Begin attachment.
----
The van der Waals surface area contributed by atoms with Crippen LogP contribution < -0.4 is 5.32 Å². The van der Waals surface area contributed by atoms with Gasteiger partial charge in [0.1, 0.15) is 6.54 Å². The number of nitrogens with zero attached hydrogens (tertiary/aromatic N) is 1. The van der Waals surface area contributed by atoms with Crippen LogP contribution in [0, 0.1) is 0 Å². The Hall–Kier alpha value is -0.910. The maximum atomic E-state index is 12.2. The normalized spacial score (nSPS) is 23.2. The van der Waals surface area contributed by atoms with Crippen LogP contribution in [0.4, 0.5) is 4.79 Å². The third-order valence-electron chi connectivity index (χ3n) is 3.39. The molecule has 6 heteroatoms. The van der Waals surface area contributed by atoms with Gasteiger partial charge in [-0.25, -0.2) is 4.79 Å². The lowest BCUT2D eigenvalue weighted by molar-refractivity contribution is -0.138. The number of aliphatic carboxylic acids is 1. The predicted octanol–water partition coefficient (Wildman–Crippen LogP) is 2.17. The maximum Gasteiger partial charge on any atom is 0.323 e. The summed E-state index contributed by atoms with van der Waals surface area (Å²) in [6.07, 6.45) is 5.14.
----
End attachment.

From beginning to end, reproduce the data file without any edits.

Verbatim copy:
The van der Waals surface area contributed by atoms with Crippen LogP contribution < -0.4 is 5.32 Å². The van der Waals surface area contributed by atoms with Gasteiger partial charge in [0.1, 0.15) is 6.54 Å². The number of nitrogens with zero attached hydrogens (tertiary/aromatic N) is 1. The van der Waals surface area contributed by atoms with Crippen LogP contribution in [0, 0.1) is 0 Å². The Hall–Kier alpha value is -0.910. The maximum atomic E-state index is 12.2. The normalized spacial score (nSPS) is 23.2. The van der Waals surface area contributed by atoms with Crippen LogP contribution in [0.4, 0.5) is 4.79 Å². The third-order valence-electron chi connectivity index (χ3n) is 3.39. The molecule has 6 heteroatoms. The van der Waals surface area contributed by atoms with Gasteiger partial charge in [-0.25, -0.2) is 4.79 Å². The lowest BCUT2D eigenvalue weighted by molar-refractivity contribution is -0.138. The number of aliphatic carboxylic acids is 1. The predicted octanol–water partition coefficient (Wildman–Crippen LogP) is 2.17. The maximum Gasteiger partial charge on any atom is 0.323 e. The summed E-state index contributed by atoms with van der Waals surface area (Å²) in [6.07, 6.45) is 5.14.